familySo what do I mean? During story time, read through the book one time just the way it was intended. But as you read it a second or third time, here are a few questions you can ask while reading:

1. Pause on each page. Point to an object on the page and ask your child what it is.
For instance, if you see an apple tree, point to it and ask, “What is that?”

2. Respond to your child’s answer by repeating what he said.
If your child says, “A tree!” you can respond by saying, “Yes that is a tree.”

3. Expand on your child’s answer if possible.
“Yes, that is a tree. It’s an apple tree!”

4. Have your child point to the object.
“Can you point to the apple tree?”

From there, you can also expand on other things that are the page (objects, colors, numbers, letters, shapes, etc.). Repetition is so important, so read the story over and over (not in one sitting). Start leaving words off at the end of a sentence. Let your child fill in the blank. Use the pictures as your guide and tell a story based on the illustrations and not the author’s words. Relate the words or pictures in the story to an event in your child’s life. Ask questions like who, what, where, why and when. If you read the story using more questions and relying less on the actual text, you’ll notice your child may start reading the story to you!

It may seem a little early in the life of a child to start practicing these reading techniques, but when he gets to Kindergarten, these are the same questions teachers will be asking. It’s never too early to start preparing–just keep it lighthearted and fun. When it becomes frustrating, stop and take a break.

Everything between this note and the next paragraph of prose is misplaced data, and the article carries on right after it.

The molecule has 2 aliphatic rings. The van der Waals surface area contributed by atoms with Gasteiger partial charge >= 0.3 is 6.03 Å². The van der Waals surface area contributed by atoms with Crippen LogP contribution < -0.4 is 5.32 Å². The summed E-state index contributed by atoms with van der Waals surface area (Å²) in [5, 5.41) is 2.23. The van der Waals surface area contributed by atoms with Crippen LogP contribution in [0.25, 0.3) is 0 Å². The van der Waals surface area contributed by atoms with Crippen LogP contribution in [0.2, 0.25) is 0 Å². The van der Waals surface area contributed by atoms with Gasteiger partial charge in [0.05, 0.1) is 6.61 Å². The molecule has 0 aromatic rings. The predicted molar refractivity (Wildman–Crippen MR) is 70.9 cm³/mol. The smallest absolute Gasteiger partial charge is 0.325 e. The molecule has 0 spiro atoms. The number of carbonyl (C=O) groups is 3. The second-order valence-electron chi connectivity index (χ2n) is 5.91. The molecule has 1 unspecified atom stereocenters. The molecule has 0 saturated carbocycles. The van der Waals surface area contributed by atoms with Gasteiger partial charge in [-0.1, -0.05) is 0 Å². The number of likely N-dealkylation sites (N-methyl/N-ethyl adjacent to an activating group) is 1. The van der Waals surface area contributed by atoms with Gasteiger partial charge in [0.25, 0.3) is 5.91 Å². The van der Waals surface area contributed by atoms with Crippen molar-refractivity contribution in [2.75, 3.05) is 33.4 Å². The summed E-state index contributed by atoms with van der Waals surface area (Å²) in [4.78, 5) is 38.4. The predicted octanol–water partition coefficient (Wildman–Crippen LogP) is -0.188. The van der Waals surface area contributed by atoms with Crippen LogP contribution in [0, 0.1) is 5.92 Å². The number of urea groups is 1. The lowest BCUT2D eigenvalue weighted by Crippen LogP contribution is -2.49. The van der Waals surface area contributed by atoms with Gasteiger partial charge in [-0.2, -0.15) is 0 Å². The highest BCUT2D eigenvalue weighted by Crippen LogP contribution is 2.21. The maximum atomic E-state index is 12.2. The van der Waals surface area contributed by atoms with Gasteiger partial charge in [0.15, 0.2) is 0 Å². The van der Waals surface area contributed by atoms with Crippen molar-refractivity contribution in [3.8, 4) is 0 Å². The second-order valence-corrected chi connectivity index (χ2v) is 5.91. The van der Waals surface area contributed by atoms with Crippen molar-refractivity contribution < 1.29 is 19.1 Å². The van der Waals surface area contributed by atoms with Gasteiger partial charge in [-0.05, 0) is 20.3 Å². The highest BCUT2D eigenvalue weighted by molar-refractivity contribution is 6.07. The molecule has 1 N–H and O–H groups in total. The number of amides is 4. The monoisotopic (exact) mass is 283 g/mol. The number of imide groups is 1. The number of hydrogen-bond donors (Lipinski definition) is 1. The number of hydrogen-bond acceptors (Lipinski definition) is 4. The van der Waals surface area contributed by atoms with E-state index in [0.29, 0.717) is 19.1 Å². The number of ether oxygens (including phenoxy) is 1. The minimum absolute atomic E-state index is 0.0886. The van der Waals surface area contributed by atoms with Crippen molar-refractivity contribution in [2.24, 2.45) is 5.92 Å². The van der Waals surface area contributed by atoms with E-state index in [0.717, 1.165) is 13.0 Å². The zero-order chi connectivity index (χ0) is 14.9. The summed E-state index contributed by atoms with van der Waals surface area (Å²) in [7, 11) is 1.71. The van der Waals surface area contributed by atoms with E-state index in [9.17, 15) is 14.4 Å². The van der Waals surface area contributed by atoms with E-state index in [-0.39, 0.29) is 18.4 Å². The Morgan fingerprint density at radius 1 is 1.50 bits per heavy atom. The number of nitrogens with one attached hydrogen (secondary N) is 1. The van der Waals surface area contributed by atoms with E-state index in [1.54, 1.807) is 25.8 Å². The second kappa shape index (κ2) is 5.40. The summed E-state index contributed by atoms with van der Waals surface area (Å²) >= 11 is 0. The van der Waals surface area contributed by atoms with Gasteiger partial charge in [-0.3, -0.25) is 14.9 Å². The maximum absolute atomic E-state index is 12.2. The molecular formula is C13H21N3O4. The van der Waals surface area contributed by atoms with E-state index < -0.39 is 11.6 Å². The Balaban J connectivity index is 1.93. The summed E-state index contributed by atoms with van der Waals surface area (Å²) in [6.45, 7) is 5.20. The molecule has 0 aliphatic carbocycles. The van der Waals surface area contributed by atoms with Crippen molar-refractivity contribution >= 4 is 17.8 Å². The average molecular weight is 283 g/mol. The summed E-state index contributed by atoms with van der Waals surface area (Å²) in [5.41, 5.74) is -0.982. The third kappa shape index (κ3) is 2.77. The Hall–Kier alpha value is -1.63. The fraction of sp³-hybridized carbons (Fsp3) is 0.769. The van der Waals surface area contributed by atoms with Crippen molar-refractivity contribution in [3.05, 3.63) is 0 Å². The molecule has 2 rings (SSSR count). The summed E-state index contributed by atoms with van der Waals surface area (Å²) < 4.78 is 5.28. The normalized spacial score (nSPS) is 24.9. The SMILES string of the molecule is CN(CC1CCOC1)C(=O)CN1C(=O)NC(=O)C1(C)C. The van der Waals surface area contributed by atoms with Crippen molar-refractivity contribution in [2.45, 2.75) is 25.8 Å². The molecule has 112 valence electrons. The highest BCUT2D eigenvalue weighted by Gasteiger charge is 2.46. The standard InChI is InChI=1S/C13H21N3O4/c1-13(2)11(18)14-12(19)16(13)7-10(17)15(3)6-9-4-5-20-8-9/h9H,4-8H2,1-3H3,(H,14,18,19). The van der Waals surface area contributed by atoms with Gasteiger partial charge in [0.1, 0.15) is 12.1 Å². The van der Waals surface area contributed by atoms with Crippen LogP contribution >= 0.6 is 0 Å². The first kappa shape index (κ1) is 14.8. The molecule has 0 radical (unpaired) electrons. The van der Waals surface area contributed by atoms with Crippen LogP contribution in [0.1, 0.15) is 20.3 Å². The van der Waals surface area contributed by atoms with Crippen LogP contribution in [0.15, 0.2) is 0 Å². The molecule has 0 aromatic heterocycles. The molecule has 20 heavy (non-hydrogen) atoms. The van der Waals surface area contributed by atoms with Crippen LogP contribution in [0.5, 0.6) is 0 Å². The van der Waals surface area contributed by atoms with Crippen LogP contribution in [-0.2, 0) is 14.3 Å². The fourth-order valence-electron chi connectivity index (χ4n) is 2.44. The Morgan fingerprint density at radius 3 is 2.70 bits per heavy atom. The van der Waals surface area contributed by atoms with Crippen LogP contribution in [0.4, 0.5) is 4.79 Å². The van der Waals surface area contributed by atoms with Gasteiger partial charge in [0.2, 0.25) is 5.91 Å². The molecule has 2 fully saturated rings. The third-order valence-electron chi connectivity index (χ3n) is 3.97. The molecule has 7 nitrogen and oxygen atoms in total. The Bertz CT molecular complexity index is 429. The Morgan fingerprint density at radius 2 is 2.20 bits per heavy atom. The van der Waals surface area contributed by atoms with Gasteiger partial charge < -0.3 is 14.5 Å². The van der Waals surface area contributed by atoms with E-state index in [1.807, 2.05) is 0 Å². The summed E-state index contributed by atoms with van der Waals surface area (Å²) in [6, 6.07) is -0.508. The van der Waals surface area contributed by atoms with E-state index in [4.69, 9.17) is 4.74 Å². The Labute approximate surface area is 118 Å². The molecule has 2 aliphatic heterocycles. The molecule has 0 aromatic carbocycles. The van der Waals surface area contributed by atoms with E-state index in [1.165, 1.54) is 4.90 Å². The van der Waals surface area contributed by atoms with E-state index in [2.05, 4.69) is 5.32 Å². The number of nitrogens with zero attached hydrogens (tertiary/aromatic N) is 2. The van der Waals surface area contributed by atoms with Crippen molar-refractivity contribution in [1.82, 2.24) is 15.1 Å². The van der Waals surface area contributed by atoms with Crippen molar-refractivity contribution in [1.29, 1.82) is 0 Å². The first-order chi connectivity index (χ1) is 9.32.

For more information on reading techniques, visit http://www.readingrockets.org/article/dialogic-reading-effective-way-read-preschoolers.

Are you talking to your child enough?

Recent studies are showing that the more you talk to your children between the ages of birth to 3, the larger their vocabulary and the better their reading comprehension by the time they enter school at age 5.

Graphic courtesy Ohio Ready to Read

Graphic courtesy Ohio Ready to Read

So what do we mean when we say “talking?” It’s more than just the directional speak or “business talk” we use on a daily basis. It’s the conversations and the questions we ask. Instead of saying, “Come sit down for lunch,” offer a question or explanation: “Come sit down for lunch. I’m making peanut butter and jelly. I’m going to put the peanut butter on the bread, cut the sandwich in half, pour a class of milk, give you a handful of pretzels. Would you like carrots or a string cheese?”

Not only are children learning sequencing by doing this, they are also hearing more words.  According this study done just a few years ago by professors at the University of Kansas, children who heard at least 30,000 words a day regardless of socioeconomic status, acheived greater success by third grade than those who heard less than 30,000. Just how much is 30,000 words, though? According to the article, it’s like reading Dr. Seuss’ Cat in the Hat 18 times a day.

So when you are talking to your baby just remember the influence you will have on your child when they reach 3rd grade. And talking is probably the most inexpensive way to increase your child’s vocabulary.